Barber’s research on wheat reminded him of how wheat is not unlike any other crop. Just as his carrots, lettuces, and broccoli need the best soil, so does wheat. Barber's discussion of wheat quickly developed into a discussion of soil, arguing to treat soil like a bank account: if you withdraw something (a food and with it, minerals and nutrients), you need to make a deposit (a complimentary food, a cover crop, manure) to ensure that the soil is self-sustaining.
In the 1960s, wheat was changed from a crop with multiple varieties and tastes, into a monoculture, grown in isolation with chemical fertilizers. With this change came erosion and a decline in diversity and flavor. Barber points out that when you're farming, you're not just feeding the plant, you're feeding the soil. And if you bypass the soil to feed the plant, you're creating a temporary fix with disastrous long term problems. (An argument which echoes Fearnley-Whittingstall’s discussion about throwing out perfectly edible fish or overfishing a certain species). When we eat food, we need to think about flavor and preparation, of course, but we also need to grow or farm that flavor in a way that ensures the flavor will remain and develop for years to come.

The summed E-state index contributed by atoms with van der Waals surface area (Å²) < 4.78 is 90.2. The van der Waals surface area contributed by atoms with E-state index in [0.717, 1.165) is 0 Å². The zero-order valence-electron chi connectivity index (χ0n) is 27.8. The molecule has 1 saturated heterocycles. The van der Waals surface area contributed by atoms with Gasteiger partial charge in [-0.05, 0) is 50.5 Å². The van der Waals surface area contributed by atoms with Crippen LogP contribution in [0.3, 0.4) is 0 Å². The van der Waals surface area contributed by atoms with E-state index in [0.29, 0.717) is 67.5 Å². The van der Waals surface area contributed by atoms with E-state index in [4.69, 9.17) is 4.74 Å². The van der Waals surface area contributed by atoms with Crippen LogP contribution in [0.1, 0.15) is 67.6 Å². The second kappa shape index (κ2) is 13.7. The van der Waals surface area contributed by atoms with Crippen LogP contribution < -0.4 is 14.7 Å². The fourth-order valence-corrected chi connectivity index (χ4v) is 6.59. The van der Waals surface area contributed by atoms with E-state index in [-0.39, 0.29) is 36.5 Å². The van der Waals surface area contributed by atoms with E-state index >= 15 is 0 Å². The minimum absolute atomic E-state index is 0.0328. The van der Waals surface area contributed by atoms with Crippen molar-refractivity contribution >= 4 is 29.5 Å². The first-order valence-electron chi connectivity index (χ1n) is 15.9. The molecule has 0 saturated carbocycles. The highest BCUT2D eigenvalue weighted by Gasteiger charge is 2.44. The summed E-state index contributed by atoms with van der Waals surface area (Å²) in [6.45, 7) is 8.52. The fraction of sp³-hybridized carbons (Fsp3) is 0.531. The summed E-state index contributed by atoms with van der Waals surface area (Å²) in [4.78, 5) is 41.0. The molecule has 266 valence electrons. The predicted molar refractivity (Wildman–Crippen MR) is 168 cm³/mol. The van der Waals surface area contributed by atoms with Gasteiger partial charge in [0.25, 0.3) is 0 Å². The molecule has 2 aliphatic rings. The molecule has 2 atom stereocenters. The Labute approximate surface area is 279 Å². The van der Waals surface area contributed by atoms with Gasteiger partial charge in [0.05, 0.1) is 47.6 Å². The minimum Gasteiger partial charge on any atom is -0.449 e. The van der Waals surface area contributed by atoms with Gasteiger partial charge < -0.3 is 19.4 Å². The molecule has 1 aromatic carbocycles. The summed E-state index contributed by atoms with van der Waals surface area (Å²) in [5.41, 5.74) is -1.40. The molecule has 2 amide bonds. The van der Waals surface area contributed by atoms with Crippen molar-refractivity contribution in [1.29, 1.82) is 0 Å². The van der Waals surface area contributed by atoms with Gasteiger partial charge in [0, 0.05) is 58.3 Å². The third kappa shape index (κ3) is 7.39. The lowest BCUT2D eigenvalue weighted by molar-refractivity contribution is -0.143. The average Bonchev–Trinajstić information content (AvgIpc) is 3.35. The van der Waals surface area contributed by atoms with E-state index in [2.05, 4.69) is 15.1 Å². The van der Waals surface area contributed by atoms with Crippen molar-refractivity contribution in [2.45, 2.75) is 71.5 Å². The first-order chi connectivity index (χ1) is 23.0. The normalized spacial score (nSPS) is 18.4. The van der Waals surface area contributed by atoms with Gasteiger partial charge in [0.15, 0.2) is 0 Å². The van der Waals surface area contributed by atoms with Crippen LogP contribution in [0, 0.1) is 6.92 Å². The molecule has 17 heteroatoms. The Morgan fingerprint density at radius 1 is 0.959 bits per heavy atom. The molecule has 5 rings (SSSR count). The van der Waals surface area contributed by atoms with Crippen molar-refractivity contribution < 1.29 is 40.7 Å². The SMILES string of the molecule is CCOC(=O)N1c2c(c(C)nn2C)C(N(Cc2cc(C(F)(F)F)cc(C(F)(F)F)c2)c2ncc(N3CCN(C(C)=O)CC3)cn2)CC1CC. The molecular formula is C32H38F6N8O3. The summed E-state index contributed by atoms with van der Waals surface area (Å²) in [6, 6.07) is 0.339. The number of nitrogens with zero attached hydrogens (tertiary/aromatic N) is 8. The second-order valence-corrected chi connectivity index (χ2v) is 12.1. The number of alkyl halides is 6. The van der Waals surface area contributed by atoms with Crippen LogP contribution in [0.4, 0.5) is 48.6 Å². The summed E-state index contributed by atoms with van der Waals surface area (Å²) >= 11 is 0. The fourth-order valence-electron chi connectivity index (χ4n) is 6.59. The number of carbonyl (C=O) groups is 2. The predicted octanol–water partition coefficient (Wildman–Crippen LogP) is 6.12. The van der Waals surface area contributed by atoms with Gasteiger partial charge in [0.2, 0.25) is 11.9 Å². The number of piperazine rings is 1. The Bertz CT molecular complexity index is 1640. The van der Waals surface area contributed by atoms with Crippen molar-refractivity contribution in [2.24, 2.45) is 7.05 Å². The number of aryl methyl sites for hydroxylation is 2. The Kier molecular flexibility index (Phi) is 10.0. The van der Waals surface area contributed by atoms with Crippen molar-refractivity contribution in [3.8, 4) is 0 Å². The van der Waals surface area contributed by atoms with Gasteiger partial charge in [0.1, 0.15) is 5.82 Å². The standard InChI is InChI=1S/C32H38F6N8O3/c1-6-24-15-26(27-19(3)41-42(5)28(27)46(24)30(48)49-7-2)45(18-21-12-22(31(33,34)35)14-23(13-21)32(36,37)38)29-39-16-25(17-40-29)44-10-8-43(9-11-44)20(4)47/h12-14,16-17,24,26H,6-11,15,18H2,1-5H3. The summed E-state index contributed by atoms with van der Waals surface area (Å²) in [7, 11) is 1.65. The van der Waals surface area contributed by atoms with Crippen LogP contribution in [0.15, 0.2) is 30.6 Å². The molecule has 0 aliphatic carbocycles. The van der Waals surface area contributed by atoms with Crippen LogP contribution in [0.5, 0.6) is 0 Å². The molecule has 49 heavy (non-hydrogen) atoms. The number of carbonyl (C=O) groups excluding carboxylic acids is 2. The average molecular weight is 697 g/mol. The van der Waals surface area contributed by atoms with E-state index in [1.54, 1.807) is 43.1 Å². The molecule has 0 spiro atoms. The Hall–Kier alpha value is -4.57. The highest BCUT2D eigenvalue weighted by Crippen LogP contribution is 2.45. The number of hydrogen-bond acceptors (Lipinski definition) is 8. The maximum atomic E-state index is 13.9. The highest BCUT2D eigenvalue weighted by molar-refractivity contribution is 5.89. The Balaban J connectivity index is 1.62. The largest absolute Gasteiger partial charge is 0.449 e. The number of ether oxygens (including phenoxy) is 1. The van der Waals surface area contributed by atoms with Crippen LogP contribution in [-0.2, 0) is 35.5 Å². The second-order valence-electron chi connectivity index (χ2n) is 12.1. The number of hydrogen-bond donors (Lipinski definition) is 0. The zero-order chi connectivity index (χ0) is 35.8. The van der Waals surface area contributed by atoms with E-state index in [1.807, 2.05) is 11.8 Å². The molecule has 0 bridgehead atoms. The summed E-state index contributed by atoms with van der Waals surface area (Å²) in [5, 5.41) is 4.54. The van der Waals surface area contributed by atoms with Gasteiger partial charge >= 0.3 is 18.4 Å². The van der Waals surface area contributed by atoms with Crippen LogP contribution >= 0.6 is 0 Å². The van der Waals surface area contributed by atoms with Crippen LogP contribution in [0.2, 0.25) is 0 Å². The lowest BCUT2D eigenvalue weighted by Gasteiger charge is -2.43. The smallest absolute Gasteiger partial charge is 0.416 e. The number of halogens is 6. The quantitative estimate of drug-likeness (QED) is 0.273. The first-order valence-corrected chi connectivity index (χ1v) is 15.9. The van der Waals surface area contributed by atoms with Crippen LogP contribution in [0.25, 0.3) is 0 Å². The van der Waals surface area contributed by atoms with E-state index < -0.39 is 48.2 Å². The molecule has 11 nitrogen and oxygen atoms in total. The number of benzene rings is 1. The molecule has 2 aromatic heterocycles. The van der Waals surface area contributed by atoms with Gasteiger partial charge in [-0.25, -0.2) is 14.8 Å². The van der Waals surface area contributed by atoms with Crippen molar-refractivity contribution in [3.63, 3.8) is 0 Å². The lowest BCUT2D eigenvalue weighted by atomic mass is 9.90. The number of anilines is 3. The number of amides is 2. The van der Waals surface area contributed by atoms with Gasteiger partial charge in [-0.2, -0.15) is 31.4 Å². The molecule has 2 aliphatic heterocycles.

Barber ends his talk with the question (and call to action): "Chefs-are we to remain in the kitchen or are we ambassadors for so much more?"
We can ask ourselves the same question as home cooks and restaurant consumers.
If you have 25 minutes, be sure to watch one of the videos in its entirety. Or visit the MAD video section for a much larger selection of thought-provoking talks.